If you go to the 3M web site you can find all kinds of specialty filters that remove whatever’s going to ail you.

  7. Jeff Ballard says:

    I agree with everyone here get a proper 3m unit and the proper filter for your task there are literally 100’s of filters.

    I have two different types of filters in my garage and switch between the two depending on what im doing.

    Also the entire 3M line and filters are all available from amazon, and cost very little.

  8. WDS says:

    One thing to keep in mind with respirators is that they don’t work with facial hair. We had a guy come to do respirator fittings for all of the painters at school and he said that his company wouldn’t even allow him to try to fit a respirator on someone with stubble much less a beard, Too many places for fumes to get in. Check your cartridges too, I have had professional painters tell me that the cartridges must be kept in airtight containers when not in use so that they will stay good.

    • SuperJdynamite says:

      I was concerned that after growing a beard I wouldn’t be able to get an air-tight fit with a half-face respirator. I’m able to get a seal with the beard (if I block the intake and inhale I don’t get leakage from the perimeter).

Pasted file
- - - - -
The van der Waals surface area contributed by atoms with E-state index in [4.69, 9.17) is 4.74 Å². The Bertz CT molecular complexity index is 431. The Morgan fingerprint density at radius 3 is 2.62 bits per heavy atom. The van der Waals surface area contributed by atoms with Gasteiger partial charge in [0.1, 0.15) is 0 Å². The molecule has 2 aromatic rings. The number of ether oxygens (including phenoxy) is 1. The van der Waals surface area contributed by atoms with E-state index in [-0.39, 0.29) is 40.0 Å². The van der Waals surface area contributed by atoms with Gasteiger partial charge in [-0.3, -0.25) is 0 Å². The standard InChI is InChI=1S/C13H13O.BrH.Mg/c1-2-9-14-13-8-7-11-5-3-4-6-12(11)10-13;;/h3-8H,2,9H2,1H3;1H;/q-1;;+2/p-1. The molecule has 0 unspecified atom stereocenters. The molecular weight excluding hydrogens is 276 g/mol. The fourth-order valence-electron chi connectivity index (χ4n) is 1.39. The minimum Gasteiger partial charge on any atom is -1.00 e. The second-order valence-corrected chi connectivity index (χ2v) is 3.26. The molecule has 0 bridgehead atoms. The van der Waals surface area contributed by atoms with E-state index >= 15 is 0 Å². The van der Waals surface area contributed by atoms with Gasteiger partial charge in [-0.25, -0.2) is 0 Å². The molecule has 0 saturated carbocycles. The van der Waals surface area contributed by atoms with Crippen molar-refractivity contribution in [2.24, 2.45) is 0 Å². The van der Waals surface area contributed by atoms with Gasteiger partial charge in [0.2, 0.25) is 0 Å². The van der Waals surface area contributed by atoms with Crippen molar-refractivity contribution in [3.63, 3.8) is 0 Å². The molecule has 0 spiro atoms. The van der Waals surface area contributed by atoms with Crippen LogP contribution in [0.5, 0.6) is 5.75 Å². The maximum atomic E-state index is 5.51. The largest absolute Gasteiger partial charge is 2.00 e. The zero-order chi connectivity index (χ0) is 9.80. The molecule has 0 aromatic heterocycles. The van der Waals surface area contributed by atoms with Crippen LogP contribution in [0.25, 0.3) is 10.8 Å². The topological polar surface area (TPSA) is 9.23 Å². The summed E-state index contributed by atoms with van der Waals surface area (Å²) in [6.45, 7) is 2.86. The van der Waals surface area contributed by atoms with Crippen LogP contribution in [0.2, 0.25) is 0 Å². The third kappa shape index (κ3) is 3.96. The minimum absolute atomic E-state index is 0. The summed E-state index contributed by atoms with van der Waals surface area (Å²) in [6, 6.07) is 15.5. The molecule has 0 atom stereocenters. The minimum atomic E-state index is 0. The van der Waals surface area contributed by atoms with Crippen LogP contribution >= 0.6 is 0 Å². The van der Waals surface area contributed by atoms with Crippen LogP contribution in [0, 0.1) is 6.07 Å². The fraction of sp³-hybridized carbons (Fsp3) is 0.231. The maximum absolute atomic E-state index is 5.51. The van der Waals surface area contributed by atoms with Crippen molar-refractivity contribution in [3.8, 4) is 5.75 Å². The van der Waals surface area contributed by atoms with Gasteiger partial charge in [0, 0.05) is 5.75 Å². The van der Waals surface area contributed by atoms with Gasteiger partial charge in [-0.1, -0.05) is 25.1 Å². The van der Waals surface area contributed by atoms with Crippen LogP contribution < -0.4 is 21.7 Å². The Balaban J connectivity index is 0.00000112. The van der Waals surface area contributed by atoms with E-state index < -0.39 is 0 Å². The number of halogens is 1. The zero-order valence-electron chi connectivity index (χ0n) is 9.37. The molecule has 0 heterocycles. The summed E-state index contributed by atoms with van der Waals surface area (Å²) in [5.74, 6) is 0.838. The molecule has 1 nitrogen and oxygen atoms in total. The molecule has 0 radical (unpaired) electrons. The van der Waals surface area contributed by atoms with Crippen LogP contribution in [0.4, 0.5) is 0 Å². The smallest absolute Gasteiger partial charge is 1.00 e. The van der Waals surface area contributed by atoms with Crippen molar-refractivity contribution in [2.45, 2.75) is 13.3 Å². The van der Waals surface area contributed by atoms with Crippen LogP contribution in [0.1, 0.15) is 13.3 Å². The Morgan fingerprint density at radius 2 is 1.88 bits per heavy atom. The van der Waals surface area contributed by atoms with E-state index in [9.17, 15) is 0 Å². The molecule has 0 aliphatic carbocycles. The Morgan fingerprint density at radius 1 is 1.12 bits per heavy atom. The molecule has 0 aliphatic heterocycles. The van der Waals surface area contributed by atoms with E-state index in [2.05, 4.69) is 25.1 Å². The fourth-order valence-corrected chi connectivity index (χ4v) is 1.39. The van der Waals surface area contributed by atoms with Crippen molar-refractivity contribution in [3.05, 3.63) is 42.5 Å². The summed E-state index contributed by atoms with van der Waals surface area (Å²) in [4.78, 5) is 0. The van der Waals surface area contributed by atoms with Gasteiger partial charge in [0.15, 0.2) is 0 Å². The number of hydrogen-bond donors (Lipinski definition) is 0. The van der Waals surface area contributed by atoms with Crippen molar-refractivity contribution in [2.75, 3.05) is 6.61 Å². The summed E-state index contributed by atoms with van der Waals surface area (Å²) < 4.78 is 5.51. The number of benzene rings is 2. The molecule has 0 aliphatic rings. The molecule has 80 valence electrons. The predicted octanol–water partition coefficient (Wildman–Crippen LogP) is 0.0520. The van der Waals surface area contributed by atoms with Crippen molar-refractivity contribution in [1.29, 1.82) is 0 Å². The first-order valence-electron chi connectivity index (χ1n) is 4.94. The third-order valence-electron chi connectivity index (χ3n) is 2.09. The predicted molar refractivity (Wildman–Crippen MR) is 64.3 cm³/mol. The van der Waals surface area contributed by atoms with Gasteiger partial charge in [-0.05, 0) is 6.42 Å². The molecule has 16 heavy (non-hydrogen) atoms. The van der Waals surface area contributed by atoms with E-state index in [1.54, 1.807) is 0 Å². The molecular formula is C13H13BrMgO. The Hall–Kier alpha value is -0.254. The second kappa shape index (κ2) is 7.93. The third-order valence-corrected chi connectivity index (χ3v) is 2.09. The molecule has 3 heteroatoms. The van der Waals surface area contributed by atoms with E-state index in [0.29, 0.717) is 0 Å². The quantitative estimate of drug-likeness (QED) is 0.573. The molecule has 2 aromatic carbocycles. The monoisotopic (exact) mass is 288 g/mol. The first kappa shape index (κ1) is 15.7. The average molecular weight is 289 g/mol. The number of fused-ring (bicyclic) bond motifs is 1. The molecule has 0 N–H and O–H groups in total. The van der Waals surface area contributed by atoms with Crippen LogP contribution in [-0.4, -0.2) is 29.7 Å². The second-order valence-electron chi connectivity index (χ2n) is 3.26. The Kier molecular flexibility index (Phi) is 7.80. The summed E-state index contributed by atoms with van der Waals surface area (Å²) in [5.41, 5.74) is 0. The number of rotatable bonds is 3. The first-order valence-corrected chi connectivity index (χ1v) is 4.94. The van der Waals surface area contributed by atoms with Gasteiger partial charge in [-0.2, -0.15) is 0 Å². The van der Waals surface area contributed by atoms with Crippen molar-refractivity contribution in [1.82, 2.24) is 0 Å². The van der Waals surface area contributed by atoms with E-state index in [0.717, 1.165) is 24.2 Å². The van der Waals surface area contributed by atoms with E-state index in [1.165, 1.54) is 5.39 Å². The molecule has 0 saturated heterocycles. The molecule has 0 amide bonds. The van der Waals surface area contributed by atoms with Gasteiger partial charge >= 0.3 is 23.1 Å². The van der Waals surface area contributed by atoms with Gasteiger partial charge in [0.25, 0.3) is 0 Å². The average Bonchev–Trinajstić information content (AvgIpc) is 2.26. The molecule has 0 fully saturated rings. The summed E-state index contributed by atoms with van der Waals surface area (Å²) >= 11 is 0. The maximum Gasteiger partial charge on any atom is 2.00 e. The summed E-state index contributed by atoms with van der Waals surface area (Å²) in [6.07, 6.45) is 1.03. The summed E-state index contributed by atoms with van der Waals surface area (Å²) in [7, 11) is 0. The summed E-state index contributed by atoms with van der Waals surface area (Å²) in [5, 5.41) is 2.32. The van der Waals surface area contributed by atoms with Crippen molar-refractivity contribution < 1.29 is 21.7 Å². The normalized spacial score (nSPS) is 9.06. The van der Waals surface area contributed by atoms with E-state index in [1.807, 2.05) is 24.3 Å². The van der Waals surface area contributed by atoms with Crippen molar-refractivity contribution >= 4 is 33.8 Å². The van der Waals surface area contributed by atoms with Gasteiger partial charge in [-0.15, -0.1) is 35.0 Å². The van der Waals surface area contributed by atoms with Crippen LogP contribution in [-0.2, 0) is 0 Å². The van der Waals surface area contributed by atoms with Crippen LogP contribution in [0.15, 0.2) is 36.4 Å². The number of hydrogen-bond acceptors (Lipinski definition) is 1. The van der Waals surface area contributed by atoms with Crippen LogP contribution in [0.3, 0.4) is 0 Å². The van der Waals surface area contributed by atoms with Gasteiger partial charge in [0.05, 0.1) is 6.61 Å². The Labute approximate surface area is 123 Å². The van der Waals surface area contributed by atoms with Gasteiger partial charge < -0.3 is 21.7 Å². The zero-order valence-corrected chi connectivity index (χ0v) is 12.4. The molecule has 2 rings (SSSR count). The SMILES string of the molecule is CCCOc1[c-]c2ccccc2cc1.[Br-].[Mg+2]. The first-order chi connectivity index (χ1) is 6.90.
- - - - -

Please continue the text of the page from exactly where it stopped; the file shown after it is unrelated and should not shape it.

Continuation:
Success varies from beard to beard, I suppose. I read an article in one of the workdworking magazines (ShopNotes?) in the last year where they covered “beard friendly” respirators and all of them were full-face masks.

  9. Cameron Watt says:

    I personally use a North brand respirator with the back breather setup(to fit under my welding helmet) and whatever cartridges are appropriate for the job at hand; P100 for most of the work I do.

    Painters…Even as a boy, I remember the painters in the village seemed a little touched; enough so that none of us wanted to be painters when we grew up….but I don’t think they wore respirators.

    As for facial hair and respirators, I’ve heard that some pulp mill guard houses keep disposable razors and if you’re going to work in an area that requires carrying an escape respirator then you’ll be required to clean up before being let in.

  10. rick says:

    I had a cheapie respirator… went to buy cartridges, and cant find them anywhere….

    I now have a 3m, they will be around for a long time. North is the other brand i would look at. I am not a “brand” guy, but in order to get the replacement cartridges, it is the way to go.

    I use it to change the cat litter… and the kid’s diapers too…..

  11. Daniel says:

    It’s absolutely necessary to be clean shaven when wearing one… I guess nobody reads the literature that comes with these things.

  12. trythis says:

    OSHA requires a medical evaluation for respirators and N95 masks. Some people apparently cant breathe well enough through a mask and will pass out or something. The school I teach at prevents me from letting my students wear them.